Lebanon is a nation that has gone through a turbulent economic situation ever since its cataclysmic civil war ended in 1990. Left with a weakened state, warlords who held onto power for decades, and a terrorist organization controlling its security apparatus, the Levantine nation has become internationally isolated over the past several decades.
In the early 90s, Lebanon went through a slow economic and demographic crisis as many of its best and brightest emigrated after the war. This process has sped up in the past several years as the country’s economic situation has rapidly deteriorated, with fears of another armed conflict on the horizon.
Dozens of MPs have pledged to improve the state for years, but all have failed to uphold their promise and taken advantage of the lack of checks and balances to embezzle public funds. The Beirut Blast would symbolize how much of a catastrophe awaits Lebanon, which is rapidly deteriorating into a Somalia/Afghanistan failed-state situation.
The once economic powerhouse of the Middle East has become a powder keg of turmoil, corruption, drug trafficking, and a haven for warlords. With regional tensions heightened between Israel, America, and Iran, Lebanon, which hosts Iran’s most powerful militia, could raise the alarm and potentially be America’s next Middle East intervention.
America’s History with Lebanon
When Lebanon sought its independence after the Second World War, the United States put pressure on the French government to do so. Decolonization was a major policy of the US towards Western Europe in order to have funds for reconstruction after the war and from this, Washington established friendly relations with Beirut.
Lebanon was heavily dominated by a Christian Maronite government, which leftist and pan-Arabist groups in the country resented. This would lead to the 1958 Crisis and Civil War.
During the crisis, then President Camille Chamoun requested help from their former colonial overlords, France—but they rejected it as they prioritized attempting to put down a revolution in Algeria. He then requested military intervention from the United States to put down the pan-Arabist-Nasserist-communist bloc. As Chamoun was a pro-western and staunch anti-communist president of Lebanon, it was deemed essential to back him during the Cold War.
US Marines would land on the outskirts of Beirut along the shorelines of the capital. Ultimately an agreement was implemented in Lebanon that avoided a much larger regional war, as the Soviet Union also had plans to intervene.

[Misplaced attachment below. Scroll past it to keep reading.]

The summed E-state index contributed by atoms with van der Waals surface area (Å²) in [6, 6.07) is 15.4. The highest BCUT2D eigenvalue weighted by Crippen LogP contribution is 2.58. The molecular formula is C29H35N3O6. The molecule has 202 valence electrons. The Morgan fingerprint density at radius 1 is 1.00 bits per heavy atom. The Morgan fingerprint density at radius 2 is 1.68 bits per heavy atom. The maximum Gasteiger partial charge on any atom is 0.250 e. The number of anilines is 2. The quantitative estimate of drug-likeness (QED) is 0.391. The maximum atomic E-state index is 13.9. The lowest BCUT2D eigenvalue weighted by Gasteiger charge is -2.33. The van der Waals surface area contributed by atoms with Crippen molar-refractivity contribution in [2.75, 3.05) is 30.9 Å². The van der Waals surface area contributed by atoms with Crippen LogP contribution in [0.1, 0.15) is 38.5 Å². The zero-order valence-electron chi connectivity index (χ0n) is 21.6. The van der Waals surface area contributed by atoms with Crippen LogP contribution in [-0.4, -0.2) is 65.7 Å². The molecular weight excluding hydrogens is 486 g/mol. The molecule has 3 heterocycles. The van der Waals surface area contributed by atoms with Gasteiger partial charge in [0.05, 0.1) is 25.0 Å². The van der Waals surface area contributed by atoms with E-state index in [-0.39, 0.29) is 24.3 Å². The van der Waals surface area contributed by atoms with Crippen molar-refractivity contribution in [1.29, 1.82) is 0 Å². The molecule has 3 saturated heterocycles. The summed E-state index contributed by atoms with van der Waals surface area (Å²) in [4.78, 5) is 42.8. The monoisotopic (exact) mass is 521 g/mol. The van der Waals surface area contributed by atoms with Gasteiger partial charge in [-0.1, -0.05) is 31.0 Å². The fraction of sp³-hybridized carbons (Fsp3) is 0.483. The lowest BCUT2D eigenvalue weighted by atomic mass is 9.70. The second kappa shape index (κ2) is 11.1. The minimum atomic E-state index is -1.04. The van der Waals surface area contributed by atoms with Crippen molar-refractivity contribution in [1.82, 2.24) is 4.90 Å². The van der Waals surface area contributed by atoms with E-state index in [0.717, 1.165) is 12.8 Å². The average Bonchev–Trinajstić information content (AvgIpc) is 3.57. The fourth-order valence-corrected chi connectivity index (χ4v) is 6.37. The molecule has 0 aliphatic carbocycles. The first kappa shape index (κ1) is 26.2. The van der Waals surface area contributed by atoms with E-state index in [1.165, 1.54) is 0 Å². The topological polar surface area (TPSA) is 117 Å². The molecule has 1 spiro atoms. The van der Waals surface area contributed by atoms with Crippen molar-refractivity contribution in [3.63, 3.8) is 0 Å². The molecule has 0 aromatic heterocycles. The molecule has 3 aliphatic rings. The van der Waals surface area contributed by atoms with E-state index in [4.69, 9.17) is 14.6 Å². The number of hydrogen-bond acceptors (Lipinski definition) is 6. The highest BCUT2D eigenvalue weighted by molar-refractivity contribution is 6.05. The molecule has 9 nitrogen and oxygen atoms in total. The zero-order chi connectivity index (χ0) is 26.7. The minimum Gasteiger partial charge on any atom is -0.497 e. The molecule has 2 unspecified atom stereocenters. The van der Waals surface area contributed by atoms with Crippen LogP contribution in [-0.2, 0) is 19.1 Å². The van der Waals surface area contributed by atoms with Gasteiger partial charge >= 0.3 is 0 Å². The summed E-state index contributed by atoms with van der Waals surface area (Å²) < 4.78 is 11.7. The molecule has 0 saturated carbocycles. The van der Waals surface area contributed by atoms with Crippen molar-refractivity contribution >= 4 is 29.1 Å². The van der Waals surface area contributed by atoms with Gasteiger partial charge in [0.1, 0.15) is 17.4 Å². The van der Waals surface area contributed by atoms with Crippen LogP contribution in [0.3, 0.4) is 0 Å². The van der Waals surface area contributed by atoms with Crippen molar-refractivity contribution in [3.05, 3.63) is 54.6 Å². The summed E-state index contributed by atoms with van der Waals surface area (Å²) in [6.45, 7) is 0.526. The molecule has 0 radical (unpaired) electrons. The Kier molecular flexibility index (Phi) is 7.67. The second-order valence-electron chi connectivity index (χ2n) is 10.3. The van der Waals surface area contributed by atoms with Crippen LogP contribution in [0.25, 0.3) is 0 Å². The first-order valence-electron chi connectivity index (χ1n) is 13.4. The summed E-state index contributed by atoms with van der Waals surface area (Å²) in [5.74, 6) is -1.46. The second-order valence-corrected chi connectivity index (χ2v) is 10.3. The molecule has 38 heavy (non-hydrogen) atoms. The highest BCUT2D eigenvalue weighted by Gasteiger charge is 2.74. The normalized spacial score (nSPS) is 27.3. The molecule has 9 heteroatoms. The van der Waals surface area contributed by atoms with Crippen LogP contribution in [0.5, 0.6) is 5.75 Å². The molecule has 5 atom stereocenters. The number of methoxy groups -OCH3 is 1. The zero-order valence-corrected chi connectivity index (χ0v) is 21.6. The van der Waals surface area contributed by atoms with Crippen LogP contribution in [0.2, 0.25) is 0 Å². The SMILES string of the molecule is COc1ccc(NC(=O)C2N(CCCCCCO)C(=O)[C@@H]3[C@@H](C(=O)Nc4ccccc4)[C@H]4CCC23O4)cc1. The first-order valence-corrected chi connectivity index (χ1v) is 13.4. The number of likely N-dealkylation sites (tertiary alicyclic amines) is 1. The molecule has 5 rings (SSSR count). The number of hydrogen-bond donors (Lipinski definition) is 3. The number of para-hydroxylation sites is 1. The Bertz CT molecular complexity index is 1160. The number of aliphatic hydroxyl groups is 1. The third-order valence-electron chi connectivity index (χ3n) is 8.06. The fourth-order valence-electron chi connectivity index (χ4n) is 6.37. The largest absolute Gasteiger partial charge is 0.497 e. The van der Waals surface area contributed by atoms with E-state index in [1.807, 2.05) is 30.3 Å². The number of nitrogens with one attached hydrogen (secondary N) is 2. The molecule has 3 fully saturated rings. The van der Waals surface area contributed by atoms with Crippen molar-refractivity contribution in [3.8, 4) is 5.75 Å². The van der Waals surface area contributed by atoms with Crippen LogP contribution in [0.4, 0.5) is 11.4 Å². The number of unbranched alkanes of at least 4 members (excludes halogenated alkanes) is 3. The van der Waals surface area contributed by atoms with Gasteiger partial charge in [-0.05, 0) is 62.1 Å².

Effectively taking the stage as the last remaining superpower of the Cold War as the Soviet Union declined in the mid-70s, the United States would lead an international peacekeeping mission during Lebanon’s second civil war. The second civil war would be much deadlier and change Lebanese-American relations drastically.
During the peacekeeping mission, hardline militias created by the Iranian Revolutionary Guard Corps (IRGC) directly attacked American assets in the country. The Marine Barracks Bombing killed over 241 American military personnel and the US embassy was subsequently destroyed by a suicide bombing as well. Lebanon would then be indirectly ruled under Baathist Syria for three decades until the United States and Cedar Revolution forced Syrian Forces to withdraw in 2005.
Iran’s Foothold in Lebanon
The Iranian Revolution saw the long-standing Pahlavi monarchy overthrown by the hardline theocratic Mullahs led by Ruhollah Khomeini. Not wanting just a hardline Islamic theocracy in Iran, Khomeini would dispatch his personal army, the IRGC to ‘export’ the revolution across the Middle East—Lebanon would become the example.
Several hundred IRGC officers were flown to a destabilized Lebanon and connected with the disenfranchised Shiite community. Using their emotions as a perfect recruitment tool, the IRGC helped create the Islamic Jihad Organization, a precursor to Hezbollah, which was commanded by Iranian veterans. With the goal of expelling Western peacekeepers and Israel from the country, this new organization would quickly become dominant in Lebanon.
High-valued attacks against embassies, military bases, and Israeli convoys quickly made the group popular, and ultimately Hezbollah became the only militia left in Lebanon with heavy weaponry. Supported by Assad and his Syrian troops that occupied the nation for another two decades, the Iranian-backed militia held a constant flow of arms.